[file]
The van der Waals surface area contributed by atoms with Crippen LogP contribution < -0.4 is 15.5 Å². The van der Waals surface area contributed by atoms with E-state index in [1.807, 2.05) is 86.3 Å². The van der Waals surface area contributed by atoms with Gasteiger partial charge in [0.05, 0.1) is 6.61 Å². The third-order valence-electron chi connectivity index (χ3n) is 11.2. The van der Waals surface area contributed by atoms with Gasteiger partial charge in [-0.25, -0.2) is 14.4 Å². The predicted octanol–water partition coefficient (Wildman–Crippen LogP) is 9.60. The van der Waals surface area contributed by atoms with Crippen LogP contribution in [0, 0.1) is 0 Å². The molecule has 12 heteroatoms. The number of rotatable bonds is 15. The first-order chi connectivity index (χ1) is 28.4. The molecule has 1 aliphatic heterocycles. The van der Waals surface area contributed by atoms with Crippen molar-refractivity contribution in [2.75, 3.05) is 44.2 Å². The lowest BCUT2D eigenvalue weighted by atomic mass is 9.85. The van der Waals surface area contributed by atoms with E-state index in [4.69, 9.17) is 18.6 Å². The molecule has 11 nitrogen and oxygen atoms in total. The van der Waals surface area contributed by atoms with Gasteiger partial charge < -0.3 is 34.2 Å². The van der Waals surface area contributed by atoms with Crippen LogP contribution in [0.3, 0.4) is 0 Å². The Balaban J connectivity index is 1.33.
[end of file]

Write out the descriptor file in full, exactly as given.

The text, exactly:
The van der Waals surface area contributed by atoms with Crippen LogP contribution < -0.4 is 15.5 Å². The van der Waals surface area contributed by atoms with E-state index in [1.807, 2.05) is 86.3 Å². The van der Waals surface area contributed by atoms with Gasteiger partial charge in [0.05, 0.1) is 6.61 Å². The third-order valence-electron chi connectivity index (χ3n) is 11.2. The van der Waals surface area contributed by atoms with Gasteiger partial charge in [-0.25, -0.2) is 14.4 Å². The predicted octanol–water partition coefficient (Wildman–Crippen LogP) is 9.60. The van der Waals surface area contributed by atoms with Crippen LogP contribution in [0, 0.1) is 0 Å². The molecule has 12 heteroatoms. The number of rotatable bonds is 15. The first-order chi connectivity index (χ1) is 28.4. The molecule has 1 aliphatic heterocycles. The van der Waals surface area contributed by atoms with Crippen molar-refractivity contribution in [2.75, 3.05) is 44.2 Å². The lowest BCUT2D eigenvalue weighted by atomic mass is 9.85. The van der Waals surface area contributed by atoms with E-state index in [4.69, 9.17) is 18.6 Å². The molecule has 11 nitrogen and oxygen atoms in total. The van der Waals surface area contributed by atoms with Gasteiger partial charge < -0.3 is 34.2 Å². The van der Waals surface area contributed by atoms with Crippen LogP contribution in [0.3, 0.4) is 0 Å². The Balaban J connectivity index is 1.33.